The acknowledgment must contain a statement of whether or not a taxpayer received any goods or services as a result of the donation, even if no goods or services were received. Even if the donation was for tithes to a religious organization, such as a church, synagogue, or mosque, the acknowledgment should state that the only goods and services received were of intangible religious value. The Tax Court has upheld the disallowance of charitable contribution deductions where the written acknowledgment omitted such a statement regarding goods or services provided.
As with cash contributions, the requirements for substantiating noncash contributions increase with the value of the contribution. For example, to substantiate noncash contributions of less than $250, taxpayers must show a receipt or other written communication from the charitable organizations.
To substantiate a noncash contribution between $250 and $500, the taxpayer must obtain a written acknowledgment of the contribution from the qualified organization prior to the earlier of the filing date or due date of its return. The acknowledgment must also describe the type and value of the goods and services, if any, provided to the taxpayer as a result of the donation.
To substantiate noncash contributions totaling between $500 and $5,000 or donations of publically traded securities, a taxpayer must complete Section A of Form 8283, Noncash Charitable Contributions. To substantiate noncash contributions of $5,000 or more (for example, donations of art, jewelry, vehicles, qualified conservation contributions, or intellectual property) the taxpayer must complete Section B of Form 8283. Generally, this would also require the taxpayer to obtain a qualified appraisal of the property’s fair market value.
A word about valuation. A charity is not obligated to provide a value to any noncash contribution; its written receipt only needs to describe the item(s) and note the date of the contribution. The taxpayer, however, is not relieved from making a good-faith estimate of value, which of course the IRS may dispute on any audit. “Thrift-shop” value is often used to value donations of clothing and household goods.
Caution: Last year the Treasury Inspector General for Tax Administration (TIGTA) issued a report finding that the IRS was not accurately monitoring the reporting of noncash contributions requiring completion of Form 8283. The IRS responded that it agreed that it needed to initiate more correspondence audits with taxpayers claiming noncash contributions without the necessary Form 8283 and appraisal.
Vehicles. A taxpayer who donates a motor vehicle, boat, or airplane to charity must deduct either the gross proceeds from the qualified organization’s sale of the vehicle or, if the vehicle is used within the charity’s mission, the fair market value of the vehicle on the date of the contribution, whichever is smaller. The taxpayer must also obtain and attach Form 1098-C, Contributions of Motor Vehicles, Boats, and Airplanes, to its return in addition to Form 8283.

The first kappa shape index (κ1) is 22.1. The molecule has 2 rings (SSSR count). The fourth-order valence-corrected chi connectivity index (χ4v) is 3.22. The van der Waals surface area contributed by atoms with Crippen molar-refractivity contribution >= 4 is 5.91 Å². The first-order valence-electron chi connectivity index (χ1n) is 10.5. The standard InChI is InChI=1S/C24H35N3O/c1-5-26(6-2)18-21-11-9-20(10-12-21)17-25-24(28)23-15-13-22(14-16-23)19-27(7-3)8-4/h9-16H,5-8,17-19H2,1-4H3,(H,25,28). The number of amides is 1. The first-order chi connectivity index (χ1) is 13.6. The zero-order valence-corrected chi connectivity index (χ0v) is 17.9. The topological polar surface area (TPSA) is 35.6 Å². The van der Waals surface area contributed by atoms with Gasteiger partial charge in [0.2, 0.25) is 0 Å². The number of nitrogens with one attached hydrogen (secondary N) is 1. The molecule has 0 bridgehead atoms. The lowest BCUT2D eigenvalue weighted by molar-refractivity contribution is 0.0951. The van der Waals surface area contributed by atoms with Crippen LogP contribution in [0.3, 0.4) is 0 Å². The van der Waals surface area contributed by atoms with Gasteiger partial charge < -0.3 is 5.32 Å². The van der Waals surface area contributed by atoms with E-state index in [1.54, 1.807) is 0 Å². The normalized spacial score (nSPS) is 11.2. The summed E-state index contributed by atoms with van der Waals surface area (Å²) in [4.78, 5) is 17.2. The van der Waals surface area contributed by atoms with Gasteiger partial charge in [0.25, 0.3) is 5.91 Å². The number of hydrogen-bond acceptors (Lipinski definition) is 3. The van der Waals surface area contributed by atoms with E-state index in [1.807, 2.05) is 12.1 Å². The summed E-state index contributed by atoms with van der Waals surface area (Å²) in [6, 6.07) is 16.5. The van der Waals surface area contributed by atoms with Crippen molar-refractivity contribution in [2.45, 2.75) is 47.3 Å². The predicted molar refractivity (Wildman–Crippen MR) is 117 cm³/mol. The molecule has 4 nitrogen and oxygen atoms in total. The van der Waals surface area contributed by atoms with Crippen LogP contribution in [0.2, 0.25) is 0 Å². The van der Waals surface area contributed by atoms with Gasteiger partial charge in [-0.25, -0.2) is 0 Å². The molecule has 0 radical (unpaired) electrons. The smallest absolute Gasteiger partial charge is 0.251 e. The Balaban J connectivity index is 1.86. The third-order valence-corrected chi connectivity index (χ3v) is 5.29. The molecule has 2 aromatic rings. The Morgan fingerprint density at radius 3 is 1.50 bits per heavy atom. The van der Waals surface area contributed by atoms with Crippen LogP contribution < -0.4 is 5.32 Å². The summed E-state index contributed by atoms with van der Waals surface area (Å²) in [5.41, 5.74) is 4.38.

Taxpayers using real estate in their business often can generate significant tax savings and increase cash flow by using the technique of cost segregation. Cost segregation is the identification and separate depreciation of personal property components and land improvements. Like its predecessor, component depreciation, cost segregation allows a taxpayer to separately depreciate various elements of a building more rapidly than the underlying building itself.
Real and personal property
Under MACRS, a building must be depreciated over 27.5 years (residential rental property) or 39 years (nonresidential real property), using the straight-line method. Cost segregation allows depreciation and recovery of the cost of personal property elements of the building over five to seven years, using an accelerated depreciation method (200-percent declining balance). Components that are not classified as personal property must be included in the building’s basis and depreciated over the appropriate period as real property.
Building elements are eligible for cost segregation if they are considered personal property under Code Sec. 1245 and under the former investment tax credit rules of Code Sec. 38. Classification as personal property under state law can also avoid state and local real property taxes.
Cost segregation study
To use cost segregation, the taxpayer must obtain a cost segregation study, which may be conducted by a cost segregation specialist. The specialist will conduct a feasibility study to determine whether a cost segregation study can provide tax savings. The building must be inspected, and the study must identify the components that may qualify as depreciable personal property. The actual installed cost of the component must be obtained.
The items of personal property must be identified in the study. The study should also provide the legal authority (regulations, cases, rulings, etc.) for treating an item as personal property or a land improvement, and should explain the methodology for determining the property’s depreciable basis.
Ideally, the study should be conducted before the building is placed in service (e.g. when the building is under construction or at the time of purchase), although the study can be conducted after a building is placed in service. The building does not have to be new. If the building is being purchased, the sales contract can allocate the sales price between real and personal property.
The IRS has provided unofficial guidance to its examiners for reviewing cost segregation studies – Audit Technique Guide for Cost Segregation, dated March 2008. The guide explains why studies are prepared, how studies are prepared, and what to look for in reviewing a study. The guide is available on the IRS website. The IRS also described cost segregation methodology in a private letter ruling, PLR 7941002. Both guidance documents remain in current use by both taxpayers and IRS agents in assessing the correctness of any particular cost segregation study.